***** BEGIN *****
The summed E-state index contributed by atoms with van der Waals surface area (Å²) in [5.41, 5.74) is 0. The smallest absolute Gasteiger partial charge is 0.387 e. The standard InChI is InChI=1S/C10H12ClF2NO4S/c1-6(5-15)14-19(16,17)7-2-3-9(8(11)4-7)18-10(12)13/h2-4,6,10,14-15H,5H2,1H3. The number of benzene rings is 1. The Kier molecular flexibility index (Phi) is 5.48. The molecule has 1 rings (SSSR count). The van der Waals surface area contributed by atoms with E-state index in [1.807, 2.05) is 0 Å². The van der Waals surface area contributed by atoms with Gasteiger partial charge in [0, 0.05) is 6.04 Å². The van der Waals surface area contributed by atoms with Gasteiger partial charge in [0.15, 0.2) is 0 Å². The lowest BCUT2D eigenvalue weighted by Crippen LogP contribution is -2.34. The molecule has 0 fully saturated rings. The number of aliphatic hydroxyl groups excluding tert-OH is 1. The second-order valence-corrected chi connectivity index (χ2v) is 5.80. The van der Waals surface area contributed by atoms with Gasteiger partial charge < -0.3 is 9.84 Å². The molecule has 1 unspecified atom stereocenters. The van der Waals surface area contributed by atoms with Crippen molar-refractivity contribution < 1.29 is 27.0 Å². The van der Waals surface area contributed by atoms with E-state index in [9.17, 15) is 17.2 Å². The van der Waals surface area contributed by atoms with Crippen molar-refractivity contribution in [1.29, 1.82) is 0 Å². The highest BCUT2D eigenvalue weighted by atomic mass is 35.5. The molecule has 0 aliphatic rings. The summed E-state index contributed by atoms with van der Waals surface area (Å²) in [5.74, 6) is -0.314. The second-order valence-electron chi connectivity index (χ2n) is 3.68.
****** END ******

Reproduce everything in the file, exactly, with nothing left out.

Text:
The summed E-state index contributed by atoms with van der Waals surface area (Å²) in [5.41, 5.74) is 0. The smallest absolute Gasteiger partial charge is 0.387 e. The standard InChI is InChI=1S/C10H12ClF2NO4S/c1-6(5-15)14-19(16,17)7-2-3-9(8(11)4-7)18-10(12)13/h2-4,6,10,14-15H,5H2,1H3. The number of benzene rings is 1. The Kier molecular flexibility index (Phi) is 5.48. The molecule has 1 rings (SSSR count). The van der Waals surface area contributed by atoms with E-state index in [1.807, 2.05) is 0 Å². The van der Waals surface area contributed by atoms with Gasteiger partial charge in [0, 0.05) is 6.04 Å². The van der Waals surface area contributed by atoms with Gasteiger partial charge in [0.15, 0.2) is 0 Å². The lowest BCUT2D eigenvalue weighted by Crippen LogP contribution is -2.34. The molecule has 0 fully saturated rings. The number of aliphatic hydroxyl groups excluding tert-OH is 1. The second-order valence-corrected chi connectivity index (χ2v) is 5.80. The van der Waals surface area contributed by atoms with Gasteiger partial charge < -0.3 is 9.84 Å². The molecule has 1 unspecified atom stereocenters. The van der Waals surface area contributed by atoms with Crippen molar-refractivity contribution < 1.29 is 27.0 Å². The van der Waals surface area contributed by atoms with E-state index in [9.17, 15) is 17.2 Å². The van der Waals surface area contributed by atoms with Crippen molar-refractivity contribution in [1.29, 1.82) is 0 Å². The highest BCUT2D eigenvalue weighted by atomic mass is 35.5. The molecule has 0 aliphatic rings. The summed E-state index contributed by atoms with van der Waals surface area (Å²) in [5.74, 6) is -0.314. The second-order valence-electron chi connectivity index (χ2n) is 3.68.